A group of order $12$ either has a normal $3$-Sylow subgroup or is isomorphic to $A_4$

Let $G$ be a group of order $12.$ Prove that either $G$ has a normal $3$-Sylow subgroup or $G$ is isomorphic to $A_4$.

I know that $|G|=12=2^23$ and that either $n_3=1$ and there is a $3$-sylow subgroup, or either $n_3=4$. If $n_3=4$ then there are $4$ $3$-sylow subgroups whose intersection is $\{e\}.$ That means there are $8$ elements of order $3,$ leaving $4$ element of order that is not $3$. There is a $2$-sylow subgroup of order $4.$ Its elements are of order dividing $4.$ This subgroup is normal. There is the identity, $8$ elements of order $3$ and $3$ of order $2$ or $4.$ So there is one element of order $6$, I guess. But I don't know how to continue and show isomorphism. Any help?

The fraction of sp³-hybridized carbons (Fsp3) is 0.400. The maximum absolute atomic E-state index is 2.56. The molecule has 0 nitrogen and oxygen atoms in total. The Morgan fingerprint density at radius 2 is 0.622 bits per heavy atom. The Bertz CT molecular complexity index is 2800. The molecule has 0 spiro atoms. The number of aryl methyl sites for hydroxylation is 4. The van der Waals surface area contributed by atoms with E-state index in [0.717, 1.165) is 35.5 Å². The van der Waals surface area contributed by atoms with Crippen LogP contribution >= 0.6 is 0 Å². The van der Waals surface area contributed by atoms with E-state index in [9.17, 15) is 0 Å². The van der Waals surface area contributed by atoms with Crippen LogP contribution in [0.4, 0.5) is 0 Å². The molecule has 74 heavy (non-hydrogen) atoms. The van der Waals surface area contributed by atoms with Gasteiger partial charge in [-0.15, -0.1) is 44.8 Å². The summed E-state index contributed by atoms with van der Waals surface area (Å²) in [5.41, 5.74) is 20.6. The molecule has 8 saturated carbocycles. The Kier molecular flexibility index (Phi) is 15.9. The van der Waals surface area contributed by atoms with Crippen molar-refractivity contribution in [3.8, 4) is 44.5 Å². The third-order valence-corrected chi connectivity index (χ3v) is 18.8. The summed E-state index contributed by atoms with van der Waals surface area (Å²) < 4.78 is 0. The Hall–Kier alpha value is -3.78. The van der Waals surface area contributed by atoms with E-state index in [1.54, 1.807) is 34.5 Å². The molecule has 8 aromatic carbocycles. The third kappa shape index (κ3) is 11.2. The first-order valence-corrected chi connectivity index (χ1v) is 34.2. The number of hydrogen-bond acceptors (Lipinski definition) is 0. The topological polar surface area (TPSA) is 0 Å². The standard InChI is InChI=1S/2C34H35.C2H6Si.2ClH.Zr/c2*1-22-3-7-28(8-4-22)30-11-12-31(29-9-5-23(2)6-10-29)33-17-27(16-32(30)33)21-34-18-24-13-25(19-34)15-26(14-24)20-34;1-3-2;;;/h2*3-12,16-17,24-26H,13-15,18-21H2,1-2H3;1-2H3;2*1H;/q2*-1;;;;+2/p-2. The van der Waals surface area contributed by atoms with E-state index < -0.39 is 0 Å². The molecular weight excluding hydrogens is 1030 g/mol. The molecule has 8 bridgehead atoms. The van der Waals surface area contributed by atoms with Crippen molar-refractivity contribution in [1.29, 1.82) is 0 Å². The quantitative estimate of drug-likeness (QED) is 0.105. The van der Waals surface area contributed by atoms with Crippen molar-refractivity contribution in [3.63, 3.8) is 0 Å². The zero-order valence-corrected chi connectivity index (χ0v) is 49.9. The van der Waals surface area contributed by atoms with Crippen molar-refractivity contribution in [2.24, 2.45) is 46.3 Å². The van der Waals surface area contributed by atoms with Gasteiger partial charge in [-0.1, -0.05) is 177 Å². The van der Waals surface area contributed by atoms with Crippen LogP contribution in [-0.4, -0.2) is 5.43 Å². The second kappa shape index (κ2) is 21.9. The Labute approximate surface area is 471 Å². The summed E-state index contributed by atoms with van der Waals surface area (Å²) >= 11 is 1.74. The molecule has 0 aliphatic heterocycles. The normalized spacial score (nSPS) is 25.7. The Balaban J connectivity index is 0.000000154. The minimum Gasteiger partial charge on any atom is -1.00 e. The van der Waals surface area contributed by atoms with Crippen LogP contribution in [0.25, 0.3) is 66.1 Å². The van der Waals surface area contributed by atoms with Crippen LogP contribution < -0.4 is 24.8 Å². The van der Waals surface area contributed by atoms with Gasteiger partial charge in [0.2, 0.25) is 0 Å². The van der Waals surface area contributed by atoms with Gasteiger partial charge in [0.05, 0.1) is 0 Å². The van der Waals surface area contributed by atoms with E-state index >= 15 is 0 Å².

$G$ acts by conjugation on the 3-Sylow subgroups. So we have a homomorphism $\phi: G \rightarrow S_4.$ Let $K$ = ker$\phi.$ Then $K \leq N_G(P),$ where $P$ is a 3-Sylow subgroup of $G$. From this conclude that $K = \{e\}.$ So the map $\phi$ is injective. Now $G$ contains eight element of order 3. The number of elements of order 3 in $S_4$ is also eight and all are contained in $A_4.$ This shows that $G \cong A_4.$
• whenever a group $G$ acts on a set $X,$ this will induce a group homomorphism $G \rightarrow S_X, g \mapsto \sigma_g$ where $\sigma_g : X \rightarrow X$ is given by $x \mapsto g \cdot x.$ this a general fact, follows from the definition of group action. – Krish Jan 3 '15 at 17:12
• $P$ is not normal by assumption. so $N_G(P) = P.$ and $K$ is the largest normal subgroup of $G$ that is contained in $P$ (this is also a general fact). this forces that $K$ has to be $\{e\}.$ – Krish Jan 3 '15 at 17:27